“We believe Bespoke can change the dynamics of European built-in market,” Kim said on the eve of IFA 2019, stressing that Europe accounts for 40 percent of the world’s built-in market.
|Samsung Electronics CEO Kim Hyun-suk (Samsung Electronics)|
“If you look at fridge market in Europe, there are 20 major brands from Germany alone and they all pit their products against each other for minute technological specifics. What we want to do is sell experience. To lay it bare, we don’t want to make something that is needed (that market is saturated with big players), but something that is desirable,” he said.
Bespoke is a customizable refrigerator line that allows for 22,000 possible combinations of styles, colors and compartment sizes. The hip, vibrant colors transform the fridges into interior decor items that reflect the owners’ tastes and personalities. Another significant benefit is that consumers can freely add compartments as their families grow and their lifestyles change.
Bespoke launched in South Korea in June and already accounts for 65 percent of Samsung’s fridge sales.
“People only replace home appliances when they go out of order. For a new model to replace a market 100 percent it would require over a year’s time,” Kim said.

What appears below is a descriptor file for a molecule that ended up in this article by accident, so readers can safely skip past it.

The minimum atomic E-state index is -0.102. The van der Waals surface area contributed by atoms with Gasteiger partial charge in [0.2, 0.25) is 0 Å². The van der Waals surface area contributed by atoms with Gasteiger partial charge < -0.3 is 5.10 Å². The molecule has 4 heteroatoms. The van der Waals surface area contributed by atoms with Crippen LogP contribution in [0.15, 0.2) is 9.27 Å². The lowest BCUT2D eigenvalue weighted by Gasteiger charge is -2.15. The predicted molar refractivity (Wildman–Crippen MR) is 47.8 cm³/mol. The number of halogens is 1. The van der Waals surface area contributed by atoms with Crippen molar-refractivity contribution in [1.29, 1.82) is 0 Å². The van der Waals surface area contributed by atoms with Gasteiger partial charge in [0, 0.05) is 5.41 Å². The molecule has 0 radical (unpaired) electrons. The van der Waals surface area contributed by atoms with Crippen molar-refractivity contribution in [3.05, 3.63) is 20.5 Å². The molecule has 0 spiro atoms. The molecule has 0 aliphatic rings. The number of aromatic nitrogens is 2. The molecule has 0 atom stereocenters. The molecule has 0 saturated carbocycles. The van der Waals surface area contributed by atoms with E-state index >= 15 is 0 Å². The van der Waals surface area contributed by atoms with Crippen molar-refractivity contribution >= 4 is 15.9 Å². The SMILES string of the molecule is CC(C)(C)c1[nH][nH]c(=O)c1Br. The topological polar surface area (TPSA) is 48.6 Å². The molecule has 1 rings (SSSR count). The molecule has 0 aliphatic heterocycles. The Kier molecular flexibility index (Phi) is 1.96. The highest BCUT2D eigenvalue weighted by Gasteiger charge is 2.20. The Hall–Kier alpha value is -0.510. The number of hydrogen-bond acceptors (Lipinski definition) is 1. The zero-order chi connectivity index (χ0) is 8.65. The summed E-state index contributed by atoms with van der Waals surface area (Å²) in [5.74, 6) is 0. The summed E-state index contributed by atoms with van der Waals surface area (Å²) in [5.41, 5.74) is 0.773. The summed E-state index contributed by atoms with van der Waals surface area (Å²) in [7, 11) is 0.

But in the case of the Bespoke brand, that change is taking place at four times the usual speed.
|A Bespoke refrigerator (Samsung Electronics)|
Samsung is currently researching the popularity of different colors in different countries, with plans to launch Bespoke in Europe in the first half of 2020 and eventually in the US at an unspecified time.
All Samsung Electronics home appliances are connected through internet of things technology.
Because Samsung sells 500 million gadgets annually, Kim said the company is well positioned to craft an original platform based on Samsung appliances.
With this IoT platform at its core and with increased use of artificial intelligence, Samsung could truly innovate the smart home industry and people’s futures, Kim said.
Kim currently has 63 connected devices at his home, including lights that he controls remotely with his smartphone.
But the company has had difficulty recruiting AI specialists, he added.
“AI is a very old field of academia that has not been commercially valuable until recently,” Kim said. “Therefore, only the schools with deep financial availability and history were able to invest in the research for AI.”
The Samsung AI Center Cambridge has yet to reach its target of 1,000 researchers, and the company has no plans to launch more AI centers.
Kim predicted that with time, more students would go into AI and more experts would become available.
Samsung’s Bespoke refrigerators, as well as its 8K TVs and foldable Galaxy smartphones, are displayed at the CityCube Berlin building within the IFA 2019 exhibition space.
By Lim Jeong-yeo (email@example.com)